Insurer Group Says Some La. Bills Are Bad for Consumers

May 4, 2006

As the Louisiana Legislature considers a wide array of legislative proposals, many of which would be detrimental for consumers, the Property Casualty Insurers Association of America said it is telling lawmakers that the best way to respond to last year’s hurricane season is to adopt reforms that will promote a healthy, competitive insurance marketplace.

The Louisiana Senate Insurance Committee approved legislation (SB 620) that would increase penalties for insurers that fail to pay a valid claim within 30 days. In addition, the House Insurance Committee approved House Bill 1056 that would require the licensing of all claims adjusters. These and several other bills that would raise rates for consumers and have the potential to drive insurers from the Louisiana market have now advanced to the floor in both the Louisiana House and Senate, according to PCI.

“Lawmakers are under tremendous pressure to help consumers, but reverting to an excessive regulatory environment will have the opposite effect,” said Greg LaCost, assistant vice president and regional manager for PCI. “The key to helping consumers in the wake of this past hurricane season is to reassure insurers that the market will be viable so that private market carriers will be able to meet their obligations. Actions speak louder than words. If much of the legislation that is advancing this session gets enacted, it will be like hanging a sign that says closed to insurers at the state’s border.”

The bill that advanced today in the Senate committee (SB 620) would increase the penalty for failure to timely pay a claim from 25 percent of the damages owed to 50 percent as well as reasonable attorney fees and costs. “Insurers try to resolve and pay claims on a timely basis and this is a misguided effort to punish insurers,” said LaCost. “This contributes to an approach that over emphasizes litigation. While the state had improved its punitive damage statute, this is a disturbing sign that some lawmakers are interested in going back in time.”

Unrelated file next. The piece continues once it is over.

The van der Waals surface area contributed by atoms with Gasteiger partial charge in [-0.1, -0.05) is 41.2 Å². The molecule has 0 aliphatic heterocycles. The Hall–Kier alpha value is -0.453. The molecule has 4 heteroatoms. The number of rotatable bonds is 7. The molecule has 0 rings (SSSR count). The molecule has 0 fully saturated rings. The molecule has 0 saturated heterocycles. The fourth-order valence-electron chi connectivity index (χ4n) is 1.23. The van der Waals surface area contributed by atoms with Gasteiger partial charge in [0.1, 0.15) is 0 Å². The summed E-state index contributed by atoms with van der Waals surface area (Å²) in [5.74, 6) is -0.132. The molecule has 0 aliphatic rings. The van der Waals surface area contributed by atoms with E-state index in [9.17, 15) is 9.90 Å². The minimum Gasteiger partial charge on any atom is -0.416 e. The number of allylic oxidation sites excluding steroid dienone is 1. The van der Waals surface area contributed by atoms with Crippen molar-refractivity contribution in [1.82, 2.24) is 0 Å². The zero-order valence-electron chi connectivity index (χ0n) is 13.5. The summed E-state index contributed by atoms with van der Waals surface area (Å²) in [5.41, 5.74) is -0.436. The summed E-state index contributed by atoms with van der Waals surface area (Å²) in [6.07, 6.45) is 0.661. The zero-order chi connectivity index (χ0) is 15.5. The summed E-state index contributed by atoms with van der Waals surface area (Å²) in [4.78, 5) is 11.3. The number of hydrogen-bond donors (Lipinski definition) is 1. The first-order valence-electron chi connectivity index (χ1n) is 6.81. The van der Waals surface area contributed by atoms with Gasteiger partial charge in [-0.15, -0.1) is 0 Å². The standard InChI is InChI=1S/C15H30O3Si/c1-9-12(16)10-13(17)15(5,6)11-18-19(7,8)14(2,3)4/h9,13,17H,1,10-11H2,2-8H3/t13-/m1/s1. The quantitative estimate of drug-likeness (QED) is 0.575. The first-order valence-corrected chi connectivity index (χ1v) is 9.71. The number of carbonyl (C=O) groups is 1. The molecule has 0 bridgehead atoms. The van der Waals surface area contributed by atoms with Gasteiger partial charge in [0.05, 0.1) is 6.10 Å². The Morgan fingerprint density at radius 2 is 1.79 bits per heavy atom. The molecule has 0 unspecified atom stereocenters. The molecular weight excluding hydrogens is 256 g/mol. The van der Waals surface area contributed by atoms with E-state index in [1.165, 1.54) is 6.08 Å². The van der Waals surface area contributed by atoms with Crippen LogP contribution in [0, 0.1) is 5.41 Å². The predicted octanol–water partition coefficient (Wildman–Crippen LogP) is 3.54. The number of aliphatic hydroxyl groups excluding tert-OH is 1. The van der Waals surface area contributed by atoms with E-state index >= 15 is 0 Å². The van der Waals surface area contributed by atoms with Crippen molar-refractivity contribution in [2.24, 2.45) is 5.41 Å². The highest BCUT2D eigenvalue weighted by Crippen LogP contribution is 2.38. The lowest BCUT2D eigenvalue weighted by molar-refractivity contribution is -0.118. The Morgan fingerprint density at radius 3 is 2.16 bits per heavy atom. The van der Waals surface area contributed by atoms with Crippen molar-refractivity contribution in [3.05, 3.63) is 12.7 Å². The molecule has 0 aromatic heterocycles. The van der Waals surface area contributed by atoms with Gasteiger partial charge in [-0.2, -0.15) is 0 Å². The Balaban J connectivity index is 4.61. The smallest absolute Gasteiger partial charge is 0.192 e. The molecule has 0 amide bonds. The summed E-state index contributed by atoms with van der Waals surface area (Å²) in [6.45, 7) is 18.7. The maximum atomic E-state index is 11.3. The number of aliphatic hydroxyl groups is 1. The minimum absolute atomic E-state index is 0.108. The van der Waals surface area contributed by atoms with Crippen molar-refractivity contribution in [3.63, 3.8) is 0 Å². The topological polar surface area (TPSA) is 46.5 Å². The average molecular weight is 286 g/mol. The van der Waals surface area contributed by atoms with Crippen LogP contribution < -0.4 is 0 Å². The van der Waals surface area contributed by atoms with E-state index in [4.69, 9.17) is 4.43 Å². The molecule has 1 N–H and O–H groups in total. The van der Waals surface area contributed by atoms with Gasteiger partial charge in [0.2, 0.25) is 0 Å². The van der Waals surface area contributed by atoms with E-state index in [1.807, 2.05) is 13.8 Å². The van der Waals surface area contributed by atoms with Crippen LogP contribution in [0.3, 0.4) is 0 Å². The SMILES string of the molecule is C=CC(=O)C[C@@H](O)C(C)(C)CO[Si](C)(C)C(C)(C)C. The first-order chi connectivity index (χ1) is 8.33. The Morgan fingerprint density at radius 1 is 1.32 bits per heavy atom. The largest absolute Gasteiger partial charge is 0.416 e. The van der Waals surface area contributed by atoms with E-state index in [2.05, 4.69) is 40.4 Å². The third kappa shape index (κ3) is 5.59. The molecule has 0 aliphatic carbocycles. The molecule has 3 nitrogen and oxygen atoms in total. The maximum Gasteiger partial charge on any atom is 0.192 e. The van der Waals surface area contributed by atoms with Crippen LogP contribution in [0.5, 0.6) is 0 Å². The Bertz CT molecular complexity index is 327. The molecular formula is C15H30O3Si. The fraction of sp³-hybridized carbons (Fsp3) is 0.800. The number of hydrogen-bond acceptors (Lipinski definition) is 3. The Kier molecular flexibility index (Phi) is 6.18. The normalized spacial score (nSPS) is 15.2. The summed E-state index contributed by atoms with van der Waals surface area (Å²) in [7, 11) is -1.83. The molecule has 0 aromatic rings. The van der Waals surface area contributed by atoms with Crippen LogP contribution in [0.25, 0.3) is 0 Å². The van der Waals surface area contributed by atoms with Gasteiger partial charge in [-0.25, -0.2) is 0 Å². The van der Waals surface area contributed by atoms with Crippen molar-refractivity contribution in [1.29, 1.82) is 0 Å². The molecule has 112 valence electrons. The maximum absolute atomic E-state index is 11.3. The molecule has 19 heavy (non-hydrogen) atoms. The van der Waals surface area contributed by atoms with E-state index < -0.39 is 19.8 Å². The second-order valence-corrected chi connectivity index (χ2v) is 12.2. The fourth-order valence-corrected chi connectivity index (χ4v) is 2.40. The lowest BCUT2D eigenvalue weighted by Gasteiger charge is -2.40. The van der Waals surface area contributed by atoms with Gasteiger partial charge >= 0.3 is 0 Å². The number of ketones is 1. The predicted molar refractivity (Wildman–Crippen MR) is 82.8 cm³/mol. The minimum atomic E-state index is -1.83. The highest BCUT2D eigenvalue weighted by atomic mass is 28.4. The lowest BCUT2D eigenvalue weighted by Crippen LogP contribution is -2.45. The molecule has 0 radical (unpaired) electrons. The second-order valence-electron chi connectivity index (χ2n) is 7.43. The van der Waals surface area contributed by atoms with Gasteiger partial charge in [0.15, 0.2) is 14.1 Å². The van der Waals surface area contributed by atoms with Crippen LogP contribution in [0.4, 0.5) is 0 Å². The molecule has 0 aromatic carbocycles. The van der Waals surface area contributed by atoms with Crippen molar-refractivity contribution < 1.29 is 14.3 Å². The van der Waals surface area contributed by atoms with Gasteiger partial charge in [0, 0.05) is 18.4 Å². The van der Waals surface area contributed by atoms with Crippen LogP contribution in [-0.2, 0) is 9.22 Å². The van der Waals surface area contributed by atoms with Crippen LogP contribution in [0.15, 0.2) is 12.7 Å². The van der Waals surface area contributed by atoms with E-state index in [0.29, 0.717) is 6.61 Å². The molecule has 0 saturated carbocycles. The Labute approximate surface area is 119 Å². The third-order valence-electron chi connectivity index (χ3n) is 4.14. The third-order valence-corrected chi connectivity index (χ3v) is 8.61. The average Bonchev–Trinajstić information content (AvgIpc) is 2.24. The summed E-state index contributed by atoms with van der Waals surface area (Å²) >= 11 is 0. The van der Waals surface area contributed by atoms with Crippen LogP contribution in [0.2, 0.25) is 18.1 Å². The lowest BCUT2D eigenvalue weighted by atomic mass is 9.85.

On the House side, HB 1056 requires licensing of claims adjusters and claim adjuster firms with the commissioner of insurance prior to conducting business in the state. However, this bill would require the licensing of both internal company adjusters as well as independent adjusters. If this bill were to pass, Louisiana would join only 16 other states that requires licensing for internal adjusters.

“At a time when legislators are being price sensitive, they should take into account that this measure would increase costs to the tune of $4 to $5 million per year and not benefit consumers,” said LaCost. The bill also has the potential to slow down the process of bringing in out-of-state adjusters during a catastrophic event. This is the precise time we need to have streamlined processes in place. We are continuing to push for changes to this legislation and an exemption for internal adjusters.”

Other legislation that PCI is opposing includes HB 318 that would ban the use of credit information in underwriting and rating, SB 693 that would repeal the flex-rating law that was implemented in a previous session, and SB 740 which would increase litigation and give consumers until 2007 to file claims arising out of hurricanes Katrina and Rita. All of these bills are pending action on either the House or Senate floor.

Source: PCI

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